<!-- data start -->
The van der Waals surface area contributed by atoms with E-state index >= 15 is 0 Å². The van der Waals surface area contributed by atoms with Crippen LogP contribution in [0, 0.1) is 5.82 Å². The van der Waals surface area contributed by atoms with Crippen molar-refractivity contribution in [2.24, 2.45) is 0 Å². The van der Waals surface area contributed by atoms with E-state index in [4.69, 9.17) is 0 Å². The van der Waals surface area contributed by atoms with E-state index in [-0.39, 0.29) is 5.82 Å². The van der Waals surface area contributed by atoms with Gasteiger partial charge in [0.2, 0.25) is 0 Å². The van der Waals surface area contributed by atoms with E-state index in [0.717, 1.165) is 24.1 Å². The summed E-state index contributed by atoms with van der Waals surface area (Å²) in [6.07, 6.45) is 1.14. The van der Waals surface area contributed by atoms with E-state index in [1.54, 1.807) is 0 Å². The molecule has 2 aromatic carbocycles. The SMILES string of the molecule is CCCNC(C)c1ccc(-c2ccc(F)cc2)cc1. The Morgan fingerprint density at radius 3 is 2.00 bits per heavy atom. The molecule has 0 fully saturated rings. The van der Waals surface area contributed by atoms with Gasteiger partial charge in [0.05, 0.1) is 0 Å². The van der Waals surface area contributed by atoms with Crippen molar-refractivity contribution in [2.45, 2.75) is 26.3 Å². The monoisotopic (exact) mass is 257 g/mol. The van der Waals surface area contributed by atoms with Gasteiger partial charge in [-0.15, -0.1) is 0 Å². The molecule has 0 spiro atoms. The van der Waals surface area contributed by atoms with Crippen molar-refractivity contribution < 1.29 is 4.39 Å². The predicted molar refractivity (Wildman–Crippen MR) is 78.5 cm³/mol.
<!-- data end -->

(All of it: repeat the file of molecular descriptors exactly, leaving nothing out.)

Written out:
The van der Waals surface area contributed by atoms with E-state index >= 15 is 0 Å². The van der Waals surface area contributed by atoms with Crippen LogP contribution in [0, 0.1) is 5.82 Å². The van der Waals surface area contributed by atoms with Crippen molar-refractivity contribution in [2.24, 2.45) is 0 Å². The van der Waals surface area contributed by atoms with E-state index in [4.69, 9.17) is 0 Å². The van der Waals surface area contributed by atoms with E-state index in [-0.39, 0.29) is 5.82 Å². The van der Waals surface area contributed by atoms with Gasteiger partial charge in [0.2, 0.25) is 0 Å². The van der Waals surface area contributed by atoms with E-state index in [0.717, 1.165) is 24.1 Å². The summed E-state index contributed by atoms with van der Waals surface area (Å²) in [6.07, 6.45) is 1.14. The van der Waals surface area contributed by atoms with E-state index in [1.54, 1.807) is 0 Å². The molecule has 2 aromatic carbocycles. The SMILES string of the molecule is CCCNC(C)c1ccc(-c2ccc(F)cc2)cc1. The Morgan fingerprint density at radius 3 is 2.00 bits per heavy atom. The molecule has 0 fully saturated rings. The van der Waals surface area contributed by atoms with Gasteiger partial charge in [0.05, 0.1) is 0 Å². The van der Waals surface area contributed by atoms with Crippen molar-refractivity contribution in [2.45, 2.75) is 26.3 Å². The monoisotopic (exact) mass is 257 g/mol. The van der Waals surface area contributed by atoms with Gasteiger partial charge in [-0.15, -0.1) is 0 Å². The molecule has 0 spiro atoms. The van der Waals surface area contributed by atoms with Crippen molar-refractivity contribution < 1.29 is 4.39 Å². The predicted molar refractivity (Wildman–Crippen MR) is 78.5 cm³/mol.